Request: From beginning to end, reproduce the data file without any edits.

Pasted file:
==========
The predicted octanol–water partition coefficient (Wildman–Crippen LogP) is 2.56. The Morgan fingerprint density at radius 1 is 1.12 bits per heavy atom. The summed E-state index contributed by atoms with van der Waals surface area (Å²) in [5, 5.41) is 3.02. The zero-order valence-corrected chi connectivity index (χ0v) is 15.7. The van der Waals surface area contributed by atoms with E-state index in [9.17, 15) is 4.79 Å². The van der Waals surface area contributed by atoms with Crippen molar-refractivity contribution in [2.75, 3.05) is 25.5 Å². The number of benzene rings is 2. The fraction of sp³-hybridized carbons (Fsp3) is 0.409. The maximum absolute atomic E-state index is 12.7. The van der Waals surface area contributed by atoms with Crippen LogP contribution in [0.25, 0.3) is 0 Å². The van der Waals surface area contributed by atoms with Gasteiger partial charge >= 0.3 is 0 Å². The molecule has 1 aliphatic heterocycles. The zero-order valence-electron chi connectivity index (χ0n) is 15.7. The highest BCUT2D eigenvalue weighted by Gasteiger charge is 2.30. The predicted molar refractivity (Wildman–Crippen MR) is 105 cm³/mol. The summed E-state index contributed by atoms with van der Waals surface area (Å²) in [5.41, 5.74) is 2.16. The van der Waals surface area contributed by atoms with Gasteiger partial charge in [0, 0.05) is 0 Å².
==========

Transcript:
The predicted octanol–water partition coefficient (Wildman–Crippen LogP) is 2.56. The Morgan fingerprint density at radius 1 is 1.12 bits per heavy atom. The summed E-state index contributed by atoms with van der Waals surface area (Å²) in [5, 5.41) is 3.02. The zero-order valence-corrected chi connectivity index (χ0v) is 15.7. The van der Waals surface area contributed by atoms with E-state index in [9.17, 15) is 4.79 Å². The van der Waals surface area contributed by atoms with Crippen molar-refractivity contribution in [2.75, 3.05) is 25.5 Å². The number of benzene rings is 2. The fraction of sp³-hybridized carbons (Fsp3) is 0.409. The maximum absolute atomic E-state index is 12.7. The van der Waals surface area contributed by atoms with Crippen LogP contribution in [0.25, 0.3) is 0 Å². The van der Waals surface area contributed by atoms with Gasteiger partial charge >= 0.3 is 0 Å². The molecule has 1 aliphatic heterocycles. The zero-order valence-electron chi connectivity index (χ0n) is 15.7. The highest BCUT2D eigenvalue weighted by Gasteiger charge is 2.30. The predicted molar refractivity (Wildman–Crippen MR) is 105 cm³/mol. The summed E-state index contributed by atoms with van der Waals surface area (Å²) in [5.41, 5.74) is 2.16. The van der Waals surface area contributed by atoms with Gasteiger partial charge in [0, 0.05) is 0 Å².